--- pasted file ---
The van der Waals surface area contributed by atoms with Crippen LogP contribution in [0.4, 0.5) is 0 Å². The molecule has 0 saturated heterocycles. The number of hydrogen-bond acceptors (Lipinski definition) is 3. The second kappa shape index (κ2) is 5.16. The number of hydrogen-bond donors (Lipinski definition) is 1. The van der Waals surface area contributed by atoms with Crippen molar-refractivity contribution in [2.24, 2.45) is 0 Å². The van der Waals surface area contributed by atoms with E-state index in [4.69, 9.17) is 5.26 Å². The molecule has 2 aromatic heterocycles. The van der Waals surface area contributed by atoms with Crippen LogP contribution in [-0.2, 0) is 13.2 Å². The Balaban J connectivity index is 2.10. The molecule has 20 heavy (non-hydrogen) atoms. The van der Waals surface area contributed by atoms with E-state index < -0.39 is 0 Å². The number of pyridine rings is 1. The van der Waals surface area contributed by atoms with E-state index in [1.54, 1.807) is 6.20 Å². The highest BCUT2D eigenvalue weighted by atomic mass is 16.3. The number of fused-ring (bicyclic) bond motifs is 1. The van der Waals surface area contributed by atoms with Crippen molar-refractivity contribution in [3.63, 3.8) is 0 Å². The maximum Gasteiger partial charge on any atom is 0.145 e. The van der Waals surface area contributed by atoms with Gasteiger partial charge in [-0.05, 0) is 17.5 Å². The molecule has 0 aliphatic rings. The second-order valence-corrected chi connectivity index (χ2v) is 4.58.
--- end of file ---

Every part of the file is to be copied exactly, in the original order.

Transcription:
The van der Waals surface area contributed by atoms with Crippen LogP contribution in [0.4, 0.5) is 0 Å². The molecule has 0 saturated heterocycles. The number of hydrogen-bond acceptors (Lipinski definition) is 3. The second kappa shape index (κ2) is 5.16. The number of hydrogen-bond donors (Lipinski definition) is 1. The van der Waals surface area contributed by atoms with Crippen molar-refractivity contribution in [2.24, 2.45) is 0 Å². The van der Waals surface area contributed by atoms with E-state index in [4.69, 9.17) is 5.26 Å². The molecule has 2 aromatic heterocycles. The van der Waals surface area contributed by atoms with Crippen LogP contribution in [-0.2, 0) is 13.2 Å². The Balaban J connectivity index is 2.10. The molecule has 20 heavy (non-hydrogen) atoms. The van der Waals surface area contributed by atoms with E-state index < -0.39 is 0 Å². The number of pyridine rings is 1. The van der Waals surface area contributed by atoms with E-state index in [1.54, 1.807) is 6.20 Å². The highest BCUT2D eigenvalue weighted by atomic mass is 16.3. The number of fused-ring (bicyclic) bond motifs is 1. The van der Waals surface area contributed by atoms with Crippen molar-refractivity contribution in [3.63, 3.8) is 0 Å². The maximum Gasteiger partial charge on any atom is 0.145 e. The van der Waals surface area contributed by atoms with Gasteiger partial charge in [-0.05, 0) is 17.5 Å². The molecule has 0 aliphatic rings. The second-order valence-corrected chi connectivity index (χ2v) is 4.58.